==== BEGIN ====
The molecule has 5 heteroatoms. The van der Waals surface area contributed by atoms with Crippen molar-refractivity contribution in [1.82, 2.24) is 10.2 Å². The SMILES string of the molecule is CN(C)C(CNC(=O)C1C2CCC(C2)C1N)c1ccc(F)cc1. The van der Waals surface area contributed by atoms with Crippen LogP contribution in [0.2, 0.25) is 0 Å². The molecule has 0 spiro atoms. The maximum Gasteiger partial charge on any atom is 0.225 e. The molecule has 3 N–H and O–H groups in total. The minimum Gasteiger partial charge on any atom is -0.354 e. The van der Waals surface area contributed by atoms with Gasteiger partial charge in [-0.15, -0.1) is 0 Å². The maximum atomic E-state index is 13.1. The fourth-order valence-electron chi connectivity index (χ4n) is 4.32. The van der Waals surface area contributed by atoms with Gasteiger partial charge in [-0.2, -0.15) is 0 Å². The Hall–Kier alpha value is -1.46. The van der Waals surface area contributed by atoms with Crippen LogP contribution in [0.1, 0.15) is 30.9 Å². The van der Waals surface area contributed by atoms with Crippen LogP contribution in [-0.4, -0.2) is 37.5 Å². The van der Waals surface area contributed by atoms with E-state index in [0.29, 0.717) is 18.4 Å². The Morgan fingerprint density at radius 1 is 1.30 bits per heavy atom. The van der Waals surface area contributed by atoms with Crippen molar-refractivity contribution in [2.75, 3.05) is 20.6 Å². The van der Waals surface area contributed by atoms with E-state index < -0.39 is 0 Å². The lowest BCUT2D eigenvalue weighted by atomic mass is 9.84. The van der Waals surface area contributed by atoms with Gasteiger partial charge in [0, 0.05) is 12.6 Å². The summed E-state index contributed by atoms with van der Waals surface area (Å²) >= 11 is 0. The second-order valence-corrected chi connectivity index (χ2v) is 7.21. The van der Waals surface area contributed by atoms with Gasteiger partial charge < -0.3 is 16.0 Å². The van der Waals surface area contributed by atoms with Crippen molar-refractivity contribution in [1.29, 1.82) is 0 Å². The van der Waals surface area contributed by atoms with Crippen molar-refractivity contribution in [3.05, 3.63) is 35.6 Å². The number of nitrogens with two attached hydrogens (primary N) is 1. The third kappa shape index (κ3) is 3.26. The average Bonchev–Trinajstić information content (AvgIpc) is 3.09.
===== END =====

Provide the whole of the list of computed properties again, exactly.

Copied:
The molecule has 5 heteroatoms. The van der Waals surface area contributed by atoms with Crippen molar-refractivity contribution in [1.82, 2.24) is 10.2 Å². The SMILES string of the molecule is CN(C)C(CNC(=O)C1C2CCC(C2)C1N)c1ccc(F)cc1. The van der Waals surface area contributed by atoms with Crippen LogP contribution in [0.2, 0.25) is 0 Å². The molecule has 0 spiro atoms. The maximum Gasteiger partial charge on any atom is 0.225 e. The molecule has 3 N–H and O–H groups in total. The minimum Gasteiger partial charge on any atom is -0.354 e. The van der Waals surface area contributed by atoms with Gasteiger partial charge in [-0.15, -0.1) is 0 Å². The maximum atomic E-state index is 13.1. The fourth-order valence-electron chi connectivity index (χ4n) is 4.32. The van der Waals surface area contributed by atoms with Gasteiger partial charge in [-0.2, -0.15) is 0 Å². The Hall–Kier alpha value is -1.46. The van der Waals surface area contributed by atoms with Crippen LogP contribution in [0.1, 0.15) is 30.9 Å². The van der Waals surface area contributed by atoms with Crippen LogP contribution in [-0.4, -0.2) is 37.5 Å². The van der Waals surface area contributed by atoms with E-state index in [0.29, 0.717) is 18.4 Å². The Morgan fingerprint density at radius 1 is 1.30 bits per heavy atom. The van der Waals surface area contributed by atoms with Crippen molar-refractivity contribution in [2.75, 3.05) is 20.6 Å². The van der Waals surface area contributed by atoms with E-state index < -0.39 is 0 Å². The lowest BCUT2D eigenvalue weighted by atomic mass is 9.84. The van der Waals surface area contributed by atoms with Gasteiger partial charge in [0, 0.05) is 12.6 Å². The summed E-state index contributed by atoms with van der Waals surface area (Å²) >= 11 is 0. The second-order valence-corrected chi connectivity index (χ2v) is 7.21. The van der Waals surface area contributed by atoms with Gasteiger partial charge < -0.3 is 16.0 Å². The van der Waals surface area contributed by atoms with Crippen molar-refractivity contribution in [1.29, 1.82) is 0 Å². The van der Waals surface area contributed by atoms with Crippen molar-refractivity contribution in [3.05, 3.63) is 35.6 Å². The number of nitrogens with two attached hydrogens (primary N) is 1. The third kappa shape index (κ3) is 3.26. The average Bonchev–Trinajstić information content (AvgIpc) is 3.09.